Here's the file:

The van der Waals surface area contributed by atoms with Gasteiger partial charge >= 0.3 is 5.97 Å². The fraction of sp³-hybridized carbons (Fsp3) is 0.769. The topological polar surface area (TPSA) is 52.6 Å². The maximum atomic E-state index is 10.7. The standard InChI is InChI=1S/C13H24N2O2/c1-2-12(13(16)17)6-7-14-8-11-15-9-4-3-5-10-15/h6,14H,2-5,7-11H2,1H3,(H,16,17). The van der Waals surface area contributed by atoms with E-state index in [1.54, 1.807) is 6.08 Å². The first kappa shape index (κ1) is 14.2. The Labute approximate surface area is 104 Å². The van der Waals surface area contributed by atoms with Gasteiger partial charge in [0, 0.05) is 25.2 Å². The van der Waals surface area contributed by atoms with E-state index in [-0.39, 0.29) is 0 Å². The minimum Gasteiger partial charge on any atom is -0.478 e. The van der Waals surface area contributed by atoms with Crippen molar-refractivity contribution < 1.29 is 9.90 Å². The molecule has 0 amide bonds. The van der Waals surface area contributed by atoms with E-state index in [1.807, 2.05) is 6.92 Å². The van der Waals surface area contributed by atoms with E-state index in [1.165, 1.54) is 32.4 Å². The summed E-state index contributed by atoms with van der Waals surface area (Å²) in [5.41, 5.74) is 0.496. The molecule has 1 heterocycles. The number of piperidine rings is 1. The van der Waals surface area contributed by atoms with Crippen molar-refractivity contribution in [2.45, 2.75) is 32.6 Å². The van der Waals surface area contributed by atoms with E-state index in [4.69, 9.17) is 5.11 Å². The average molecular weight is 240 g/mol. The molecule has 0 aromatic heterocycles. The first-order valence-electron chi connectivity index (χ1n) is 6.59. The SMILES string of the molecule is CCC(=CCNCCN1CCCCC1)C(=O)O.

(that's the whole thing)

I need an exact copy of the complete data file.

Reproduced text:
The van der Waals surface area contributed by atoms with Gasteiger partial charge >= 0.3 is 5.97 Å². The fraction of sp³-hybridized carbons (Fsp3) is 0.769. The topological polar surface area (TPSA) is 52.6 Å². The maximum atomic E-state index is 10.7. The standard InChI is InChI=1S/C13H24N2O2/c1-2-12(13(16)17)6-7-14-8-11-15-9-4-3-5-10-15/h6,14H,2-5,7-11H2,1H3,(H,16,17). The van der Waals surface area contributed by atoms with E-state index in [1.54, 1.807) is 6.08 Å². The first kappa shape index (κ1) is 14.2. The Labute approximate surface area is 104 Å². The van der Waals surface area contributed by atoms with Gasteiger partial charge in [0, 0.05) is 25.2 Å². The van der Waals surface area contributed by atoms with E-state index in [-0.39, 0.29) is 0 Å². The minimum Gasteiger partial charge on any atom is -0.478 e. The van der Waals surface area contributed by atoms with Crippen molar-refractivity contribution < 1.29 is 9.90 Å². The molecule has 0 amide bonds. The van der Waals surface area contributed by atoms with E-state index in [1.807, 2.05) is 6.92 Å². The van der Waals surface area contributed by atoms with E-state index in [1.165, 1.54) is 32.4 Å². The summed E-state index contributed by atoms with van der Waals surface area (Å²) in [5.41, 5.74) is 0.496. The molecule has 1 heterocycles. The number of piperidine rings is 1. The van der Waals surface area contributed by atoms with Crippen molar-refractivity contribution in [2.45, 2.75) is 32.6 Å². The van der Waals surface area contributed by atoms with E-state index in [4.69, 9.17) is 5.11 Å². The average molecular weight is 240 g/mol. The molecule has 0 aromatic heterocycles. The first-order valence-electron chi connectivity index (χ1n) is 6.59. The SMILES string of the molecule is CCC(=CCNCCN1CCCCC1)C(=O)O.